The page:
Okay, not new, but we hadn’t heard this one before, as recounted by French philosopher of science Mathias Girel in an interview:
Regarding hidden intentions, we can cite the example of cigarette manufacturers, who in the 1950s and ensuing decades successfully cast doubts on the dangers of tobacco by financing studies that can in no way be called into question on scientific grounds.
M. G.: Precisely. They simply financed research on causes other than cigarette smoke in an effort to explain lung cancer: viruses, the impact of dust, genetic determinants, etc. In Golden Holocaust, published in 2012, the historian of science Robert Proctor showed that it is very difficult to challenge these studies or to dismiss them using the traditional arguments on the dividing line between science and non-science, as they meet all of the traditional criteria: they come from scientists, they are based on scientific formalism and method, they are published in peer-reviewed journals, and meet the Popperian argument on refutability, etc. Only the intention underlying this research can convey its “pathological” character, as it was financed with the sole aim of dismissing, suppressing, or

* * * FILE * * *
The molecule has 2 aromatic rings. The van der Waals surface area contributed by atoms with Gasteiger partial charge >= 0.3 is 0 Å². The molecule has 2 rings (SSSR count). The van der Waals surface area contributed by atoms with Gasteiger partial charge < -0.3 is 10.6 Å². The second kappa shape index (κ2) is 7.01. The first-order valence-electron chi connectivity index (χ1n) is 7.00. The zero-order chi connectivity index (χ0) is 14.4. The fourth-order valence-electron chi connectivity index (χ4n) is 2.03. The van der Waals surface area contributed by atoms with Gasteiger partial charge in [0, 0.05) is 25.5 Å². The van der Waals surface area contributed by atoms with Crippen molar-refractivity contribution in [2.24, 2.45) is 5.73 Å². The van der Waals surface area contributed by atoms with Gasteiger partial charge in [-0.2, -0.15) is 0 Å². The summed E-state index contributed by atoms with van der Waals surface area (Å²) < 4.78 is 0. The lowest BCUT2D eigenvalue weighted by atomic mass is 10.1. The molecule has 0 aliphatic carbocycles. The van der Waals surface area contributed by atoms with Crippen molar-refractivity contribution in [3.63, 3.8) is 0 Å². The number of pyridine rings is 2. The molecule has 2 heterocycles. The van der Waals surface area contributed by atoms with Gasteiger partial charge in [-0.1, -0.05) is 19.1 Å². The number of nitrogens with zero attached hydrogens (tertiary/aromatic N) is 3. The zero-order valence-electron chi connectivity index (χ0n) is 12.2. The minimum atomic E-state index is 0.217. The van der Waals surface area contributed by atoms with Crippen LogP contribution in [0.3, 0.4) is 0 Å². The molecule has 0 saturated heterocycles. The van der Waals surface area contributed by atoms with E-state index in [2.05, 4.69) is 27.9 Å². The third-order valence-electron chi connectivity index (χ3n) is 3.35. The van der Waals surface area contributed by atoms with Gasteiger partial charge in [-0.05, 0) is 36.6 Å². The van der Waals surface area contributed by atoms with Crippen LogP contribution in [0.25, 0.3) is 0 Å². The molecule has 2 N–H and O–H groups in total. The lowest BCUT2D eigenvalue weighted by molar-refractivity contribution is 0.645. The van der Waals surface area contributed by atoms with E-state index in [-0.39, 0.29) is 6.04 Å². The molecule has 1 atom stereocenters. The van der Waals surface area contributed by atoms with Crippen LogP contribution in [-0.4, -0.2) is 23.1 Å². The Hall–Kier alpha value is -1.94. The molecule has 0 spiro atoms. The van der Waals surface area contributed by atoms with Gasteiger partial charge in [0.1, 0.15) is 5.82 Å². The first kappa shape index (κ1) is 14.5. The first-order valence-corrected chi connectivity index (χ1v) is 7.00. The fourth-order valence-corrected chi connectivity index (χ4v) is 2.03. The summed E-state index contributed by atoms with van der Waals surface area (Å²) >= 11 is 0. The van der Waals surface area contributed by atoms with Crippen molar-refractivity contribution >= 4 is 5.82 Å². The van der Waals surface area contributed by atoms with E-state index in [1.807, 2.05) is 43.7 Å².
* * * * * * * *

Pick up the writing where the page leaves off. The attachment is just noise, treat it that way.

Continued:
minimisingthe most important cause of lung cancer, which is tobacco smoking. This kind of elucidation takes time,and shows that the scientific criteria currently available to distinguish between pathological and “normal” science are less effective than before. Charline Zeitoun, “Is Science in Crisis?” at CNRS
So the genius of the tobacco companies’ strategy was that the research they funded was good research, just not about the
Their strategy might not work today because it might not be financially feasible to tie up most of the researchers in a field on other projects, whether or not the researchers sussed out the strategy (they probably would). As the prof says, this illustrates the need for
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See also: Gaming the system: How replication can be gamed in neuroimaging
Researchers: Double Down On Theory Like “Natural Selection” To Solve Replication Crisis
Amazing! Science Journal Op-Ed Gets Real About Why So Many People Don’t “Trust Science”